Harlequin Flower Facts
- The Harlequin Flower possesses a most unusual pattern of colors, consequently making it readily distinguishable from other plants within its endemic range.
- While it’s endemic range is quite restricted, the distinctiveness of the species led to its being imported to portions of the United States. As a result, it now grows wild in certain portions of California.
- In addition, the Red List of South African Plants lists this gorgeous species as Vulnerable. This is because of its native range, restricted, to begin with, now faces the threat of habitat destruction.
Harlequin Flower Physical Description
It’s worth noting that the gorgeous Harlequin Flower ranks as a small flower species. This is because the long, thin stems average 12-14 in (30.5-35.5 cm) in height.
Their leaves typically display a pale green color and a highly tapered shape. In addition, the blooms themselves average 3.25 in (8 cm) in diameter.
Yet their color patterns present the greatest surprise. The outer edges of each petal display a bright orange or red, while the inner portion presents a bright yellow. A thin black border also separates the two sections of the petals.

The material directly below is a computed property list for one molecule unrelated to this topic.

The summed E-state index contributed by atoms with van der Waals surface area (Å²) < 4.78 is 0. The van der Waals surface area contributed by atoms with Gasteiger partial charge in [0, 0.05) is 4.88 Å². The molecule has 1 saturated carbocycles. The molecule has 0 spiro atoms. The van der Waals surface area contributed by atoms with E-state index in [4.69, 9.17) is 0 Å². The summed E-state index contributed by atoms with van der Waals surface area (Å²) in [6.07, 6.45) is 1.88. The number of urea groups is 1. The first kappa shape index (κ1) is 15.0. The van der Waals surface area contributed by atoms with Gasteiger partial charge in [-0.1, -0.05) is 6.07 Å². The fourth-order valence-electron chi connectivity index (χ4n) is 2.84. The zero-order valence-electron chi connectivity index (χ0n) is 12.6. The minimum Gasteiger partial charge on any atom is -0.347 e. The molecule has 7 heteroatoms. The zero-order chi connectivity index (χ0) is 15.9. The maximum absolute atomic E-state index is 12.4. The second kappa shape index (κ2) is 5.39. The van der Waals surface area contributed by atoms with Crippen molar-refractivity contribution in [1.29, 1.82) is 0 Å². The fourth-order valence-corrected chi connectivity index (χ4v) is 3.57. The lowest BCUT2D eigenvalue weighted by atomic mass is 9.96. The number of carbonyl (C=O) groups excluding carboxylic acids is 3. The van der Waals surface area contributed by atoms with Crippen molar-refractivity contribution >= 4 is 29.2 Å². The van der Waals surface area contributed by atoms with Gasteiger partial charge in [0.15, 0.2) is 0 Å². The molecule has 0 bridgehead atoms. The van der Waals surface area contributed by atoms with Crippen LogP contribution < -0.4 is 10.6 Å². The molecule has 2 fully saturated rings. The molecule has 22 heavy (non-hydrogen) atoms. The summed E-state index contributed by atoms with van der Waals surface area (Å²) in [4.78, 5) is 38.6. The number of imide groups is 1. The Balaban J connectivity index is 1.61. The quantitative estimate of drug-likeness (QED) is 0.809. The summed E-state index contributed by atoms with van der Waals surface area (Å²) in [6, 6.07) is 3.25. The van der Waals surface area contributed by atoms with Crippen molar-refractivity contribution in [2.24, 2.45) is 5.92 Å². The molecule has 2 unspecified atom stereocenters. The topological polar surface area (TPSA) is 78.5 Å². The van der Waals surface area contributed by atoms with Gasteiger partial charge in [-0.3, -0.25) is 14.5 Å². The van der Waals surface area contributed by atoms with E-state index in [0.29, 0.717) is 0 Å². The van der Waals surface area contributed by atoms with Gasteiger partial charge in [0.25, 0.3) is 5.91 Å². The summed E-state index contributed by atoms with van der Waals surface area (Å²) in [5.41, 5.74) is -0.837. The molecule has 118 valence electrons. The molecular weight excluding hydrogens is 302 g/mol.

A short funnel-shaped tube also sits at the center of each delicate bloom.
Species: Sparaxis tricolor
Harlequin Flower Distribution, Habitat, and Ecology
The most noteworthy fact about the beautiful Harlequin Flower continues to be the extreme restriction of its habitat range. This species only occurs endemically in the northwestern section of Cape Province, South Africa. It also only grows there on the northern section of the Bokkeveld Escarpment.
Not only this, but it only grows naturally in areas with a high concentration of clay in the soil.
The plant only grows from an underground structure known as a corm, which remains dormant during the summer.
This perennial species grows during the winter, and blooms in the early spring.